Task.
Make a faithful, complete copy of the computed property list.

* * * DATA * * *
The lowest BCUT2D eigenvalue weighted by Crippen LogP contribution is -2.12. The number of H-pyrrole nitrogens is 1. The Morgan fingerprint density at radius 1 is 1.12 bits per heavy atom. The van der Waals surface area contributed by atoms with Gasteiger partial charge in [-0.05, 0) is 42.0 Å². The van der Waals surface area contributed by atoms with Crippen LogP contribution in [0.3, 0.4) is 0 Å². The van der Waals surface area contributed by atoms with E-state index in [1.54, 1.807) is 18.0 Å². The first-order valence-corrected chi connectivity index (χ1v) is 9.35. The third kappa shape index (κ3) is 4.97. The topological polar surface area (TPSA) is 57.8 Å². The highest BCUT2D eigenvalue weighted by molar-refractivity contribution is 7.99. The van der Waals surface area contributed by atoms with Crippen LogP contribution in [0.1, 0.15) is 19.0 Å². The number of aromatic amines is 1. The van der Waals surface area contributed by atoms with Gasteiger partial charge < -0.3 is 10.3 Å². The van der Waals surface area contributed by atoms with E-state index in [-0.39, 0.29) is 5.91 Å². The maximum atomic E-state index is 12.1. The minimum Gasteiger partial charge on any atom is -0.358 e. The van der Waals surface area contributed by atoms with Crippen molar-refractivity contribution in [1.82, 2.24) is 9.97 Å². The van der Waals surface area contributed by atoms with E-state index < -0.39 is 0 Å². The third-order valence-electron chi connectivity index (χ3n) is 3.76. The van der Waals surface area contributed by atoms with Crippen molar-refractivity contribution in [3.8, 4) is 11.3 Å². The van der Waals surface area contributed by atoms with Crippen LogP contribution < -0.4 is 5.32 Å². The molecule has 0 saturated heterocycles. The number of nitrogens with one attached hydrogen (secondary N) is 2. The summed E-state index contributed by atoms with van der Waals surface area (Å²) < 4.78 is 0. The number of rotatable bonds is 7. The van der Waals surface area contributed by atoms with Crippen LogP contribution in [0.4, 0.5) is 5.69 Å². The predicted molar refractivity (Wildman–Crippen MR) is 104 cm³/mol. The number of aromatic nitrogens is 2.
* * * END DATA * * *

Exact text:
The lowest BCUT2D eigenvalue weighted by Crippen LogP contribution is -2.12. The number of H-pyrrole nitrogens is 1. The Morgan fingerprint density at radius 1 is 1.12 bits per heavy atom. The van der Waals surface area contributed by atoms with Gasteiger partial charge in [-0.05, 0) is 42.0 Å². The van der Waals surface area contributed by atoms with Crippen LogP contribution in [0.3, 0.4) is 0 Å². The van der Waals surface area contributed by atoms with E-state index in [1.54, 1.807) is 18.0 Å². The first-order valence-corrected chi connectivity index (χ1v) is 9.35. The third kappa shape index (κ3) is 4.97. The topological polar surface area (TPSA) is 57.8 Å². The highest BCUT2D eigenvalue weighted by molar-refractivity contribution is 7.99. The van der Waals surface area contributed by atoms with Crippen LogP contribution in [0.1, 0.15) is 19.0 Å². The number of aromatic amines is 1. The van der Waals surface area contributed by atoms with Gasteiger partial charge < -0.3 is 10.3 Å². The van der Waals surface area contributed by atoms with E-state index in [-0.39, 0.29) is 5.91 Å². The maximum atomic E-state index is 12.1. The minimum Gasteiger partial charge on any atom is -0.358 e. The van der Waals surface area contributed by atoms with Crippen molar-refractivity contribution in [1.82, 2.24) is 9.97 Å². The van der Waals surface area contributed by atoms with E-state index < -0.39 is 0 Å². The third-order valence-electron chi connectivity index (χ3n) is 3.76. The van der Waals surface area contributed by atoms with Crippen molar-refractivity contribution in [3.8, 4) is 11.3 Å². The van der Waals surface area contributed by atoms with Crippen LogP contribution < -0.4 is 5.32 Å². The molecule has 0 saturated heterocycles. The number of nitrogens with one attached hydrogen (secondary N) is 2. The summed E-state index contributed by atoms with van der Waals surface area (Å²) < 4.78 is 0. The number of rotatable bonds is 7. The van der Waals surface area contributed by atoms with Crippen LogP contribution in [0.4, 0.5) is 5.69 Å². The predicted molar refractivity (Wildman–Crippen MR) is 104 cm³/mol. The number of aromatic nitrogens is 2.